U.S. and Japanese government leaders will meet on July 29 in Washington, D.C., for the highest level version of a new bilateral policy coordination forum dubbed the Economic Policy Consultative Committee (or “Economic 2+2”). This first-ever Economic 2+2 ministerial occurs against the backdrop of a pitched battle on Capitol Hill to pass legislation that will subsidize semiconductor manufacturing investment in the United States, along with other provisions to protect U.S. economic security and promote competitiveness. Japan has already passed similar legislation this year, and such efforts by both countries include measures to diversify supply chains, control technology exports, and support scientific research to keep pace with China.
These are just the kind of modern complex issues combining technology, national security, economic vitality, and foreign policy for which this new Economic 2+2 mechanism was established. Coordinating their policies and even pooling resources occasionally can benefit both nations, but political sensitivities surrounding these issues and the newness of this forum call for modest expectations at first. Building up the effectiveness of a Japan-U.S. Economic 2+2 over the long term is more important than any immediate deliverable.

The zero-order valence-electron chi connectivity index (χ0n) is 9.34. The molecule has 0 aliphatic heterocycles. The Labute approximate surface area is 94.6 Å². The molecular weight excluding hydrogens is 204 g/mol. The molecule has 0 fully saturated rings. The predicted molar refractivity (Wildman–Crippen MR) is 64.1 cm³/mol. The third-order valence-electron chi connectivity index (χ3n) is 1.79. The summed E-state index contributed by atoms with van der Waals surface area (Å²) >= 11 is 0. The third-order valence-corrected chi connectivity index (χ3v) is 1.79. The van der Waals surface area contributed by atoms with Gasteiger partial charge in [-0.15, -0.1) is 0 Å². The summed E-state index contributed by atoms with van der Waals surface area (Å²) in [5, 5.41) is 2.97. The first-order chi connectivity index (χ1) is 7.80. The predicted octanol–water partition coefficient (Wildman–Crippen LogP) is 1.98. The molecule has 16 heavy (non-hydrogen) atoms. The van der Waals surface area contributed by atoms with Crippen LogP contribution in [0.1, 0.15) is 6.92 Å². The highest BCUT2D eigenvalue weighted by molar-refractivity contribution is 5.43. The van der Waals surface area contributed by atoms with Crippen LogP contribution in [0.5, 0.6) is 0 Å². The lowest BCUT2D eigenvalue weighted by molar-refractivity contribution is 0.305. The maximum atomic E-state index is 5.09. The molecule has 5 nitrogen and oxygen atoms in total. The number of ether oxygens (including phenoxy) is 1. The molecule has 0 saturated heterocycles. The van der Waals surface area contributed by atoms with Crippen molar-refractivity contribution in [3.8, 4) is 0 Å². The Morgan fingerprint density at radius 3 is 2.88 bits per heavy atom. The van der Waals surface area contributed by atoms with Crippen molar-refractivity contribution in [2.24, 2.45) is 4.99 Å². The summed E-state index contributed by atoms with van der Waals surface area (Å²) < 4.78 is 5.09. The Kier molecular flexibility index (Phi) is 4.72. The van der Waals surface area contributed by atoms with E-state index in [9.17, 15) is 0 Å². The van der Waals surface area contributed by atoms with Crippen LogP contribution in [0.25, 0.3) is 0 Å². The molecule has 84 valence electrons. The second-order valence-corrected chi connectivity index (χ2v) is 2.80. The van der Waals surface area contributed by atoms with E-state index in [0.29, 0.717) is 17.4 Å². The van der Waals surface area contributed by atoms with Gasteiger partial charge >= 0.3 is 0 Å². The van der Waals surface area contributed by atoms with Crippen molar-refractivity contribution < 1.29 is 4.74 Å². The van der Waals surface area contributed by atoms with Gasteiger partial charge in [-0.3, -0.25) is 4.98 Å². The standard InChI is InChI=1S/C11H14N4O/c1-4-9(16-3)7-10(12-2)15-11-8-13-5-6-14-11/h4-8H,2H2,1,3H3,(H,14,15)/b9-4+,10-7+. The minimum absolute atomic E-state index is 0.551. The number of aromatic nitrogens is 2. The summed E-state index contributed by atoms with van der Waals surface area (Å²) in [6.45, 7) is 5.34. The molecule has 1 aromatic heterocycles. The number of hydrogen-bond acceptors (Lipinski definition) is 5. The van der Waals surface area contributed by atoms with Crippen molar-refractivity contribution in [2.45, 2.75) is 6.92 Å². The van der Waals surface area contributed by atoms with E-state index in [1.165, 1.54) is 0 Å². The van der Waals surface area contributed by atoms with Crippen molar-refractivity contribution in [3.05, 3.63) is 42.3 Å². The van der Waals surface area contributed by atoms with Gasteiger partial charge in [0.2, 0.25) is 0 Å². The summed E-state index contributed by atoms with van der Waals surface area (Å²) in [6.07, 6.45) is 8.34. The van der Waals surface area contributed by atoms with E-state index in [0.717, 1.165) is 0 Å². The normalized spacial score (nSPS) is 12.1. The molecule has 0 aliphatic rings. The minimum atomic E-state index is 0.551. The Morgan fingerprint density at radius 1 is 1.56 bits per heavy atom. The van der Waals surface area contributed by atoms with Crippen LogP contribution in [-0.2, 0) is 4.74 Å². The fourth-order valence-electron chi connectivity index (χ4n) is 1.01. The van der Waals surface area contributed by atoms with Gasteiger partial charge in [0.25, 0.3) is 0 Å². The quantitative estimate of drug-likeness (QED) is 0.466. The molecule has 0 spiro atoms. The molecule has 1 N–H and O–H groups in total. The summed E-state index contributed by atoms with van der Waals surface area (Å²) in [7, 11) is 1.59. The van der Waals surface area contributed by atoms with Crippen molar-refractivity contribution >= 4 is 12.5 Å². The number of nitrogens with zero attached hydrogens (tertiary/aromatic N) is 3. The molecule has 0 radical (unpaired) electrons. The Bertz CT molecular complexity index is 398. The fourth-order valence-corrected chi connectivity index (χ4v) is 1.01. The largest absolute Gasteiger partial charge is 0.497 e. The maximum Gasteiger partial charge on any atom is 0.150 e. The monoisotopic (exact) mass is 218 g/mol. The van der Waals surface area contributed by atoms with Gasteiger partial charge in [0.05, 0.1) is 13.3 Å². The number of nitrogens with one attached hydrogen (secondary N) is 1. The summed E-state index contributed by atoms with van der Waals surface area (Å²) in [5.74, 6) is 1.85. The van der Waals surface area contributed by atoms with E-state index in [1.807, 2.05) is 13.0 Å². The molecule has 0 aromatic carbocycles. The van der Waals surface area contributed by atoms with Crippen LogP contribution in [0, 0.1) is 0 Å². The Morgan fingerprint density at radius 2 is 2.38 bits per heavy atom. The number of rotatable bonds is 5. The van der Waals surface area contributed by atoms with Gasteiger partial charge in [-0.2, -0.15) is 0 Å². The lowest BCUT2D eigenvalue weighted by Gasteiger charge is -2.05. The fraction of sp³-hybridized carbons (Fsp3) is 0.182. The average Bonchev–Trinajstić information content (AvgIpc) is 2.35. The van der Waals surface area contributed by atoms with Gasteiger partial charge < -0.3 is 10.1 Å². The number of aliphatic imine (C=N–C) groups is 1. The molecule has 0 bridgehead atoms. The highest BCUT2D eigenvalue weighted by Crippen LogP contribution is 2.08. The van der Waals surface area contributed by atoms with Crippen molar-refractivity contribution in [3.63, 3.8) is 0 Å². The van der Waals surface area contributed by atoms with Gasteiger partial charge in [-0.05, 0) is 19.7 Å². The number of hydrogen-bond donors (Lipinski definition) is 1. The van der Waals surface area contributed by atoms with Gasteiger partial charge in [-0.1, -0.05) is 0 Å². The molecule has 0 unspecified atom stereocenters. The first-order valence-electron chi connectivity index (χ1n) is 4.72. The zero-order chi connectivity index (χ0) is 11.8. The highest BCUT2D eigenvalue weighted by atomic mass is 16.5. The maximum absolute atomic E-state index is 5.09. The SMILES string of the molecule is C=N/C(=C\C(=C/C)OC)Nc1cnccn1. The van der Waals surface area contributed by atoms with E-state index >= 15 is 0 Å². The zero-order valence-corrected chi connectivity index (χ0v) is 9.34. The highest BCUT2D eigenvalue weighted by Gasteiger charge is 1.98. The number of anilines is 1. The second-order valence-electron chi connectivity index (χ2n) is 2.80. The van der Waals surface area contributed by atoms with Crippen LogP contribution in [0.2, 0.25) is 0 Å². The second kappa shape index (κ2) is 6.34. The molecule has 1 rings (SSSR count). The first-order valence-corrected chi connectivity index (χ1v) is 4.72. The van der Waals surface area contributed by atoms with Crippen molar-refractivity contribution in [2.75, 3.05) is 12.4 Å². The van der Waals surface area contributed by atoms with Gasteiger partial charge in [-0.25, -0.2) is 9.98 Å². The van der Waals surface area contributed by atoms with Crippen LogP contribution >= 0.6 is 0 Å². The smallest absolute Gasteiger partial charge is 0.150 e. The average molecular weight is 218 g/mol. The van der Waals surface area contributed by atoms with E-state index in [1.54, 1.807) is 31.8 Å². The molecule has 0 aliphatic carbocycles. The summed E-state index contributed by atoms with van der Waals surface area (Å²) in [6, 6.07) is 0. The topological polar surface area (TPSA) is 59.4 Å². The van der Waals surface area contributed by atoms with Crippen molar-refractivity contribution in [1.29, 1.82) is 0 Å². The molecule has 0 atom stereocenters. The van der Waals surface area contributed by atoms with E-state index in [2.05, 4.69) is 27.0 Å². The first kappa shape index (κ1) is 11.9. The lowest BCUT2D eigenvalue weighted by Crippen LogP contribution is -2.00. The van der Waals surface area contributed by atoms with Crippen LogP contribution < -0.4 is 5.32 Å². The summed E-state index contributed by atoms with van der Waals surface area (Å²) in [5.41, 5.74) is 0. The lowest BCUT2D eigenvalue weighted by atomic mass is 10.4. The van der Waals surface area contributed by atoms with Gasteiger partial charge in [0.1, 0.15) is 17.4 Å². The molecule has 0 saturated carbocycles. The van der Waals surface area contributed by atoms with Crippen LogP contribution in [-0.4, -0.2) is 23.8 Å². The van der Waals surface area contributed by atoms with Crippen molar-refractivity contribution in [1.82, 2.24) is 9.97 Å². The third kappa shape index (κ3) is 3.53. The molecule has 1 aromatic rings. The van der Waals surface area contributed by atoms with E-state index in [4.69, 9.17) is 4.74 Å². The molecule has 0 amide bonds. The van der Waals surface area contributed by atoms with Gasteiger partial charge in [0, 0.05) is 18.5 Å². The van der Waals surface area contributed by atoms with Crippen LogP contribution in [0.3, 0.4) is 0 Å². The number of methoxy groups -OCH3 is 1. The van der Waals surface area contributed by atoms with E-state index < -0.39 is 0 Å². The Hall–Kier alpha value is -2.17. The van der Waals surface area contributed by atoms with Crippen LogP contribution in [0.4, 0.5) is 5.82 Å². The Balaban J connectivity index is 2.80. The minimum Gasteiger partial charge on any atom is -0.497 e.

U.S. President Joe Biden and Japan’s Prime Minister Kishida Fumio announced the Economic 2+2 in January, and various preparatory meetings have been held leading up to Friday’s first ministerial. U.S. Secretary of State Anthony Blinken and Secretary of Commerce Gina Raimondo will welcome their Japanese counterparts (Foreign Minister Hayashi Yoshimasa and Economy, Trade, and Industry Minister Hagiuda Koichi) at the State Department.
The agenda is an eclectic mix that includes fostering domestic manufacturing of critical technologies, building reliable energy supply chains, and countering Chinese attempts to steal technology or use its economic leverage for strategic gain at others’ expense. The allies might also discuss overseas infrastructure investment guidelines and human rights safeguards in supply chains. Such a diverse agenda requires an unprecedented amount of collective effort among government offices not accustomed to sharing leadership. Close cooperation with the private sector is also necessary.
The Economic 2+2 gets its nickname from its similarity with the original “2+2” alliance process that brings together leaders from Japan’s Foreign and Defense ministries with those from the U.S. departments of State and Defense. For decades this Security Consultative Committee focused primarily on political and logistical issues related to U.S. military bases in Japan. However, as global threats intensified in the 2000s and allied interests increasingly overlapped, they used the Committee to coordinate foreign policy strategy for new challenges with North Korea or the Middle East. Today the Security Consultative Committee is vital for coordinating policies to help Ukraine fend off a brutal Russian invasion. The allies realized that coordinating foreign policy strategy alone was no longer sufficient, and the original 2+2 helped them reinforce diplomatic strategy with military strength.